The journey embarks from there and takes you through the tenets of Adlerian psychology. Alfred Adler was a famous psychologist but, unlike his peers, he did not believe past trauma affects one’s ability to be happy in the present. He taught that the importance of liking oneself, contributing to community, appreciating another for just being formed the path to true happiness.

It’s common advice for people to say “just be yourself” but that can be difficult to do in practice, for many reasons. The tenets of Adlerian psychology offer a useful guide, and this book offers a way to study those tenets in an engaging and thought-provoking way. Not everybody will like you. That’s ok. Focus on the ones who do and do not try to win over others. Have the “courage to be disliked.” That’s the advice dispensed over 5 nights of dialogue: 1) Deny trauma, 2) All problems are interpersonal relationship problems, 3) Discard other people’s tasks, 4) Where the center of the world is, 5) To live in earnest in the here and now.

3) Sapiens: A Brief History of Humankind by Yuval Noah Harari. This is real big picture thinking that can put things into perspective. Harari presents the entirety of human history in this book and it is an amazing and enlightening thing to behold. 100,000 years ago there were six human species on Earth. Homo Sapiens is the sole survivor. How we survived and thrived, adapted, and changed the world is something I hadn’t thought a lot about, but the book provided many compelling insights. It also offers a perspective on long-term impact of decision making. Because when you look back over such a long period of time, you might view progress with a bit more nuance. Is all progress good? Are we really better off now than we were before? What are the sources of the major frameworks of ideas and organizational principles that established how our world works today?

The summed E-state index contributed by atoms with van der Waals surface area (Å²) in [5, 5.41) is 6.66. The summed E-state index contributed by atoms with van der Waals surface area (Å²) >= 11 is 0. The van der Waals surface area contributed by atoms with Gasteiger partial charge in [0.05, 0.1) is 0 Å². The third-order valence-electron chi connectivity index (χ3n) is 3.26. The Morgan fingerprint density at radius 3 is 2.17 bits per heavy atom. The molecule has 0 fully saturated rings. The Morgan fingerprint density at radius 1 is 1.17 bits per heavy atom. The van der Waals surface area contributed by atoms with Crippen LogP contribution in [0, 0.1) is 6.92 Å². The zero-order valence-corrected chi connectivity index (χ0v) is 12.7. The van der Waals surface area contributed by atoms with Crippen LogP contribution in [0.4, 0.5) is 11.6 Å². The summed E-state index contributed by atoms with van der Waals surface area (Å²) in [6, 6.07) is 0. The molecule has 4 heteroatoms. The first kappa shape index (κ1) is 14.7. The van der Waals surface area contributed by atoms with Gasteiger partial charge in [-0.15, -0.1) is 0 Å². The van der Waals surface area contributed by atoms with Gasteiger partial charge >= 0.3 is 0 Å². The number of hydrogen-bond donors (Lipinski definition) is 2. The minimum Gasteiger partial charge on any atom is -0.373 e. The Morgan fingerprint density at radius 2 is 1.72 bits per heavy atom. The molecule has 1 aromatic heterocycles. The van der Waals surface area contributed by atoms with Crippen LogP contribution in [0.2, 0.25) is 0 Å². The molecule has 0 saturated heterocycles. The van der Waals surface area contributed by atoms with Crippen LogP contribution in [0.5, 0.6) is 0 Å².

The evolution of our world of Homo Sapiens is presented through the lens of four revolutions in our evolution: 1) The cognitive revolution, 2) The agricultural revolution, 3) The unification of humankind, 4) The scientific revolution. These lenses are useful in considering how major changes have brought about very material differences in our daily living and the ways we organize ourselves. They also provide a solid foundation for contemplating what our future might hold.

Personal and professional development is all about learning about people. Ourselves and others. This book is a great guide to learning about people and our evolution, which helps to understand how the world works today.